If your job listing takes off and you’re able to secure a high number of applicants, try to identify the most efficient and practical ways to conduct each interview. Consider the approach you want to take at this level by deciding whether to conduct an in-person interview or a virtual interview. The type of interview you want to pursue can help you plan your time management. Regardless of which style you choose, it’s best to remain personal, interested, and natural to ease the anxiety applicants can feel while being interviewed.

  • Questions

Ask detailed questions! You can gauge where applicants will fit into your business by generating a list of questions that foster transparent answers. Include leading questions that will allow applicants to give thoughtful answers on a deeper level. These questions will give you a stronger understanding of who they are as a person, as well as an employee. Be prepared to give open and honest answers to any questions the candidate may ask regarding you or your business in return. Their decision to be a part of your team is just as important as your decision to hire them, and they’re allowed to interview you as much as you interview them!

Become A Manager

You’ve chosen your candidate, grown your team, and now, have become a manager. As you step into this new role, including an onboarding process will help keep the transition smooth and is essential to setting your new employee up for success. Be mindful that the new positions you’ve added will affect any of your current employee’s workflow. You’ll need to be patient as everyone is growing into your business with you.

Here are tools that can give your new employees success at their new job:

  • Employee Handbook

If your business is still in its beginning stages, creating an employee handbook with set protocols and resources can aid in keeping your business’s values at the forefront of employees’ minds. An employee handbook can provide a structure everyone can refer to and follow.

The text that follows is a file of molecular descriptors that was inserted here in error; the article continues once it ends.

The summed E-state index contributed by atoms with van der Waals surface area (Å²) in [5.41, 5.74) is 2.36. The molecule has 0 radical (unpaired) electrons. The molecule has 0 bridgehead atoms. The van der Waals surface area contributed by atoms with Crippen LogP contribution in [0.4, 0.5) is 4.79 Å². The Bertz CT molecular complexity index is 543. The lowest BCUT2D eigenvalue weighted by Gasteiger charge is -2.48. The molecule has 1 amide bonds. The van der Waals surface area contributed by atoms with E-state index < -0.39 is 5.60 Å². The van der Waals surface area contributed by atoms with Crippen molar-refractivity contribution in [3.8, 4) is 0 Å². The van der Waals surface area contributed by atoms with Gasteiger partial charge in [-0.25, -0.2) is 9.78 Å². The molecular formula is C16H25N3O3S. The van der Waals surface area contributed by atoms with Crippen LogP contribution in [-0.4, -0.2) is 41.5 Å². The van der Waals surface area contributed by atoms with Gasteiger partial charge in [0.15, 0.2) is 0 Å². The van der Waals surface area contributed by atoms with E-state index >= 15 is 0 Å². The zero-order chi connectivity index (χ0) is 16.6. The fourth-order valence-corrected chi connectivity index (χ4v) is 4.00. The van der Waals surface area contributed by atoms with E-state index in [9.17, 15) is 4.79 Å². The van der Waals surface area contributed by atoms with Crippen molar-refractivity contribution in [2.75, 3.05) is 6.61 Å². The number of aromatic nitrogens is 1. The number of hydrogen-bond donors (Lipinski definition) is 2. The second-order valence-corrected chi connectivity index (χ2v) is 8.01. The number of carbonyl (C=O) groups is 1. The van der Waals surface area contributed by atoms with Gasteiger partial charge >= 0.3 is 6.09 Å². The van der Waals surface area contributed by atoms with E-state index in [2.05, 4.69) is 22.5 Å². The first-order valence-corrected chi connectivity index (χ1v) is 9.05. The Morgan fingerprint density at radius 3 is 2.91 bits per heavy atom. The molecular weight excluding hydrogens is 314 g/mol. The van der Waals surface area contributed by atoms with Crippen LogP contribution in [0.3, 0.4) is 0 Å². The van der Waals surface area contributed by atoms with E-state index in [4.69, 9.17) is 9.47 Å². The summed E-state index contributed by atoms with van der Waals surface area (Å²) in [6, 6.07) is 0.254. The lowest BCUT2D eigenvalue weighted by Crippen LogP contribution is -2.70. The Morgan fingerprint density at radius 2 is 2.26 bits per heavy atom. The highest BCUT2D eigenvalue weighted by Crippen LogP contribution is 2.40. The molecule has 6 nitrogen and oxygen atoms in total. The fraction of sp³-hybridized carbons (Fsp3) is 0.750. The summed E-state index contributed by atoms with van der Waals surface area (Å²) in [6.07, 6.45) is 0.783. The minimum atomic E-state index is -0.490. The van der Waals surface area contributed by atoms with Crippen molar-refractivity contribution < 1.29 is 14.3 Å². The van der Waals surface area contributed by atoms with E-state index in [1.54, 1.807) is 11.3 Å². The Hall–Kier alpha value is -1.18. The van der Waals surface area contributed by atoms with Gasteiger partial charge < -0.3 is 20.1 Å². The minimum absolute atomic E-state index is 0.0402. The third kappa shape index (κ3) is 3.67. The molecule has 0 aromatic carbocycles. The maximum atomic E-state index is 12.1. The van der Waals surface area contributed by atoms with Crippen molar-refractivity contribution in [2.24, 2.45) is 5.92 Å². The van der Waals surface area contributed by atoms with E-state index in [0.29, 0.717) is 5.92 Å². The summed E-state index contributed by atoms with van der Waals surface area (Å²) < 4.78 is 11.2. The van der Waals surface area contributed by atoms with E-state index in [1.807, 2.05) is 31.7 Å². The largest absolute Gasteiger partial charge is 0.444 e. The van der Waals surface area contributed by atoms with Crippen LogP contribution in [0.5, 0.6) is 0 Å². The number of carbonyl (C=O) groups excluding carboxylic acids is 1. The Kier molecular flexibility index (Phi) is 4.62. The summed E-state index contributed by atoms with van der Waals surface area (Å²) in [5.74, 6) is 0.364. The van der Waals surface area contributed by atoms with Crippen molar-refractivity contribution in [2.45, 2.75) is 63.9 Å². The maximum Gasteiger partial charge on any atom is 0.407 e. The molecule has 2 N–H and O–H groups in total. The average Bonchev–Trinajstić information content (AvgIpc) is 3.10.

• Collaborative Space

To ensure your employees have a space to keep creativity and innovation flowing, dedicate space in the office to have team meetings. If your employees are remote, make a space online by using a chat platform to explore ideas and share what they’re working on to keep everyone in the loop. 

  • Calendars

Calendars are a great way to keep everyone on the same page by keeping your employees up-to-date on the tasks you assign. They can also be effective at keeping your team organized! Setting up workflows in a calendar layout helps visualize what needs to be done and where departments need to work together to achieve goals by meeting deadlines in a timely way.

Part of being a manager is listening to your employee’s needs. Provide answers and solutions that enable them to be successful in their new roles. This could include buying new technology, office furniture, or even an entirely new office space to accommodate everyone you hire. If expanding your business this rapidly is necessary, but puts stress on your finances, after being in business for some time opening a small business line of credit could give your budget some breathing room, allowing you to make necessary purchases.

New Boundaries

Now that your new hires are on-boarded, it’s time to assign them tasks that you may have been doing previously on your own. 

Everyone has a different workflow, so keep an open mind when assigning tasks, as they may not get done the exact way you would have done them. But also, don’t assume that the quality of work you’re used to seeing will suffer. While it’s tempting, resist the urge to micro-manage every task they carry out, and trust them to do the job they were hired for. After their training period is over, give them room to grow into their role and make it their own!

Embrace the growth of your small business and take pride in the team that you’re building. Having a team you can rely on and invest in will push your small business to thrive!